Accountability remains one of the greatest challenges in limiting violence against health care in conflict. The problem is well illustrated by recent developments regarding the Saudi-led coalition’s bombing of urban areas—as well as water and sanitation systems—in Yemen, which has severely compromised an already weak health system and contributed to a devastating cholera epidemic.
In August, a report of an expert panel appointed by the UN Human Rights Councilfound that Saudi targeting practices may in some instances amount to war crimes, and that the Saudi-led coalition’s Joint Incidents Assessment Team “lacks independence, its public findings contain insufficient details and that there is no mechanism to ensure implementation of its recommendations.” The US Congress sought some level of accountability by prohibiting military support for the Saudi and United Arab Emirates air campaign unless Secretary of State Mike Pompeo certified that the coalition was taking effective steps to reduce civilian casualties. While it was obvious that these steps were not taken, Pompeo nevertheless issued the certification.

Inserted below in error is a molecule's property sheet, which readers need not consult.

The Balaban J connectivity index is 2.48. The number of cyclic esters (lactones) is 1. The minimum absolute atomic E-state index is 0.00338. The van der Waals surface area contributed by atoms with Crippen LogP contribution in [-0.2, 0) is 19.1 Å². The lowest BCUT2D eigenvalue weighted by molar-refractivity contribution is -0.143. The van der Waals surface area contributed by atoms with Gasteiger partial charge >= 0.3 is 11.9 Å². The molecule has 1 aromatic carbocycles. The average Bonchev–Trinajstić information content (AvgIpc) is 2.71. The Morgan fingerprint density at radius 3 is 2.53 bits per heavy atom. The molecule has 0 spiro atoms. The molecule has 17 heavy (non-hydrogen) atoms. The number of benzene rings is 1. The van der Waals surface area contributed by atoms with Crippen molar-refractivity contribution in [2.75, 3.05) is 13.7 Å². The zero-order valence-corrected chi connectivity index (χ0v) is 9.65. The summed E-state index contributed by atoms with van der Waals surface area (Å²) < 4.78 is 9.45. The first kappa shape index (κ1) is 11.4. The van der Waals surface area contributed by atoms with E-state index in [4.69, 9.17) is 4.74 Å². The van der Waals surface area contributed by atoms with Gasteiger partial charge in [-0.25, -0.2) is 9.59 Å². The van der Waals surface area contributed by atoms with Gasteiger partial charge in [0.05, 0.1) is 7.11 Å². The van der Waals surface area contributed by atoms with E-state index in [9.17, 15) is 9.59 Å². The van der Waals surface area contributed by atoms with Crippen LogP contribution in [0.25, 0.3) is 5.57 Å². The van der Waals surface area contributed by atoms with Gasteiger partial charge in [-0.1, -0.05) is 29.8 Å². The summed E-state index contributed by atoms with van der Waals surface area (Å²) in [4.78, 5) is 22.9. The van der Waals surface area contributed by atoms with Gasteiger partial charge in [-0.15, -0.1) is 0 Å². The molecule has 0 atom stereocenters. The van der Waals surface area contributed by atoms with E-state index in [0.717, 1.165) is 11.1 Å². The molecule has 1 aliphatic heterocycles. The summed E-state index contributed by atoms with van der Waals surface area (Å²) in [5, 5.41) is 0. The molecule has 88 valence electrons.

We have to ask whether the oft-repeated commitments to respect for, and protection of health care in war have any meaning when accountability becomes a charade. Still the Safeguarding Health in Conflict Coalition will continue to press the UN Security Council and others for concrete actions, like those found in our 2018 report, to protect health care in conflict settings and to hold perpetrators accountable.
—Len Rubenstein, Chair
Safeguarding Health in Conflict Coalition